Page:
- Abstract Class & Interface: Two Vil ...
- Form Authentication, Form Authoriza ...
- Web Services in C#
- Creating Custom Forum Chat Box: Cha ...
- What is New in Windows 10
- What a T4 Template is in MVC
- How to Create a Virtual Machine To ...
- JsonResult Type in MVC
- Embedding Calendar (DateTimePicker) ...
- A Quick Start on MVC

# Using The Complex Type to Solve Quadratic Equations

- 0
- 0
- 8263

**Introduction**

One of the more interesting types introduced in .NET Framework 4.0 is the
Complex structure which models the mathematical entity known as a 'complex
number'. This is a number of the form a + bi where i represents the square root
of -1.

The Complex structure lives in the System.Numerics namespace and, to use it, you
need to add a reference to System.Numerics.dll to your project.

The implementation is reasonably complete with the standard arithmetic operators
(+, -, *, /) being overloaded to work with complex numbers and there are
implicit conversions from all the standard arithmetic types (int, long, double
etc.). Construction using polar co-ordinates is supported and there is also a
full set of mathematical functions defined on complex numbers such as
trigonometric, absolute value, conjugate, reciprocal, power and square root.

So how can we use this type to solve a quadratic equation?

**
Solving quadratic equations (a first attempt)**

One of the reasons why complex numbers were introduced into mathematics in the
first place is so that the quadratic equation:

ax^2 + bx + c = 0 // where a, b and c are real numbers, a is non-zero and ^ denotes the power function.

always has a solution and, indeed, exactly two solutions or roots as they are
called. For example, the equation:

x^2 + 4 = 0

has no real roots but it does have the complex roots 2i and -2i.

In general, the roots of any quadratic equation can be found from the formulas:

(-b + Sqrt (b^2- 4ac))/ 2a and (-b - Sqrt (b^2 - 4ac))/ 2a

It can be seen from these formulas that if b^2 - 4ac (known as the discriminant)
is negative then the roots will be complex rather than real numbers

So, on the face of it, we should be able to solve such equations with the
following C# program:

using
System;

using
System.Numerics;

class Test

{

static void
Main()

{

// as an example let's solve x^2 + 4 = 0

Tuple<Complex,
Complex> roots = SolveQuadratic(1, 0, 4);

Console.WriteLine("The
roots are {0} and {1}", roots.Item1, roots.Item2);

Console.ReadKey();

}

static Tuple<Complex,
Complex> SolveQuadratic(double
a, double b, double
c)

{

if (a == 0)
throw new
ArgumentException("The coefficient of x
squared can't be zero");

double discriminant = b * b - 4.0 * a *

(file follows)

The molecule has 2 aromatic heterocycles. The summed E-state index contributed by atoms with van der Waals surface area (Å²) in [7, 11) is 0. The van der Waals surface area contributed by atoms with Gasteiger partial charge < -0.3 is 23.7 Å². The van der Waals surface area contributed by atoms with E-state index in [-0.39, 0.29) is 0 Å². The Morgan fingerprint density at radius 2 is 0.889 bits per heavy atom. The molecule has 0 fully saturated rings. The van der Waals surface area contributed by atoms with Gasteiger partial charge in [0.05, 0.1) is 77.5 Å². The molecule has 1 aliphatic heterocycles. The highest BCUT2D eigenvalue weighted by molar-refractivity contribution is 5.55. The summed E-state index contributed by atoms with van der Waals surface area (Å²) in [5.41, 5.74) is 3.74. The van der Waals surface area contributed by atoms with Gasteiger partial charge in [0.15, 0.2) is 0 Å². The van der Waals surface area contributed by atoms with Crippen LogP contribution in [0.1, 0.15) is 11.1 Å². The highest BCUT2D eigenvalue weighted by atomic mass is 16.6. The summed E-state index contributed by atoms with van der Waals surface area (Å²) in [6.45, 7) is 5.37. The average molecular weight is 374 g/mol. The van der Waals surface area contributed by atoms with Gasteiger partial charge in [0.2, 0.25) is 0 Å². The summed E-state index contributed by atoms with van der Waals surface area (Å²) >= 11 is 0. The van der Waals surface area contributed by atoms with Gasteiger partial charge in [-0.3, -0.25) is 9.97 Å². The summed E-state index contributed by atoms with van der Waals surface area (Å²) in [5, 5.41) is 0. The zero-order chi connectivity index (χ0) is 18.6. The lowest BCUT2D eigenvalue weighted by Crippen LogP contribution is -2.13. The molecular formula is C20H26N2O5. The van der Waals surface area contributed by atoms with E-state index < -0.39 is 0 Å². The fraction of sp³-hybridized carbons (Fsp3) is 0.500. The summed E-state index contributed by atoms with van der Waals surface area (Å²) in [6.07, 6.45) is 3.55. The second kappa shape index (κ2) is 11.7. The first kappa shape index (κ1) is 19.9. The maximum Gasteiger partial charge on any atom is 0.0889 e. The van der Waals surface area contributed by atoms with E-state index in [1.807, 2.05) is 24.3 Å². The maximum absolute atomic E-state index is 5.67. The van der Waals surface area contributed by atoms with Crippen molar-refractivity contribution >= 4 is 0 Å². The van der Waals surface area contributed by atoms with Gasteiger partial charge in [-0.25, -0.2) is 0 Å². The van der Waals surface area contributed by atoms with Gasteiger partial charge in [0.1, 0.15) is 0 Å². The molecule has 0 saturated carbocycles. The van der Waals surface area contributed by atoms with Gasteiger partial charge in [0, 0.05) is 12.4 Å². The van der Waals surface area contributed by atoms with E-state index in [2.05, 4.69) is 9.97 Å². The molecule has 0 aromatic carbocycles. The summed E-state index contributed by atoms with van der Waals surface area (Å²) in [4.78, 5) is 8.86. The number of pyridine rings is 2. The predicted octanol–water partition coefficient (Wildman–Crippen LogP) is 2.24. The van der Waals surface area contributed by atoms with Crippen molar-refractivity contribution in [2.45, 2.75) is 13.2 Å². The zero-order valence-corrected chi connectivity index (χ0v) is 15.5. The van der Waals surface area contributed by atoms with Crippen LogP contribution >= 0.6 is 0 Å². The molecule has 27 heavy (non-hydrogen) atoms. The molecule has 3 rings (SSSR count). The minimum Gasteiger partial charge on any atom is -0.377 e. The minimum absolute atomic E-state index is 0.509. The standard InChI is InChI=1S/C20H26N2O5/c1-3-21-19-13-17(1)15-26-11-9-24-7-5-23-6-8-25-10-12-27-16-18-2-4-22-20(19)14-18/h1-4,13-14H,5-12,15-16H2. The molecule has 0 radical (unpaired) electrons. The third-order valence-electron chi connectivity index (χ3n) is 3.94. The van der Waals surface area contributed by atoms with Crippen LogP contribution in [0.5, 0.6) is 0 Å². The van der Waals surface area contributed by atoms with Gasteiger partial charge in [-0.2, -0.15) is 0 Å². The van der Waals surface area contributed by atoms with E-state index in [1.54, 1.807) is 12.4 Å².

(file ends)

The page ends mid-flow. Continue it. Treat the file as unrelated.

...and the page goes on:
c;

Complex temp =
Complex.Sqrt(discriminant);

Complex root1 = (-b + temp) / (2.0 *
a);

Complex root2 = (-b - temp) / (2.0 *
a);

return Tuple.Create(root1,
root2);

}

}

Notice that we're using the generic Tuple class which is another new feature of
.NET 4.0. This enables us to return multiple values from a method without the
need for 'out' parameters or defining a custom type.

However, when we examine the output of this program, we see two problems:

The roots are (1.22460635382238E-16, 2) and (-1.22460635382238E-16, -2)

Firstly, the roots have a tiny real component and secondly the output is
expressed in Cartesian form (like points on the plane) and not in the more
familiar a + bi format.

So what can we do about these problems?

**
Solving quadratic equations (an improved version)**

Clearly, the first problem is caused by the Complex.Sqrt method producing
anomalous results. The obvious way to solve this is to use the Math.Sqrt method
instead and, if the discriminant is negative, multiply the result by the square
root of -1.

As far as I can see, there is no support for the a + bi format in the
Complex.ToString method or anywhere else so we need to write a custom method to
deal with this. This gives us the following improved version of the program:

using
System;

using
System.Numerics;

class Test

{

static void
Main()

{

// as an example let's solve x^2 + 4 = 0

Tuple<Complex,
Complex> roots = SolveQuadratic(1, 0, 4);

Console.WriteLine("The
roots are {0} and {1}", ShowComplex(roots.Item1),
ShowComplex(roots.Item2));

// and also x^2 - 2x + 2

roots = SolveQuadratic(1, -2, 2);

Console.WriteLine("The
roots are {0} and {1}", ShowComplex(roots.Item1),
ShowComplex(roots.Item2));

Console.ReadKey();

}

static Tuple<Complex,
Complex> SolveQuadratic(double
a, double b, double
c)

{

if (a == 0)
throw new
ArgumentException("The coefficient of x
squared can't be zero");

double discriminant = b * b - 4.0 * a *
c;

Complex temp;

if (discriminant >= 0)

{

temp = new Complex(Math.Sqrt(discriminant),
0);

}

else

{

temp = new Complex(0, Math.Sqrt(-discriminant));

}

Complex root1 = (-b + temp) / (2.0 *
a);

Complex root2 = (-b - temp) / (2.0 *
a);

return Tuple.Create(root1,
root2);

}

static string
ShowComplex(Complex c)

{

if (c ==
Complex.Zero) return "0";

if (c.Imaginary == 0.0)
return c.Real.ToString();

string imag;

if (c.Imaginary == 1)

imag = "i";

else if
(c.Imaginary == -1)

imag = "-i";

else

imag = c.Imaginary.ToString() + "i";

if (c.Real == 0.0)
return imag;

string sep = (c.Imaginary > 0.0) ?
"+" : "";

return c.Real.ToString() + sep + imag;

}

}

**The output is now as expected:**

The roots are 2i and -2i

The roots are 1+i and 1-i

## Trending up

- 01
- 02
- 03
- 04
- 05
- 06
- 07
- 08
- 09
- 10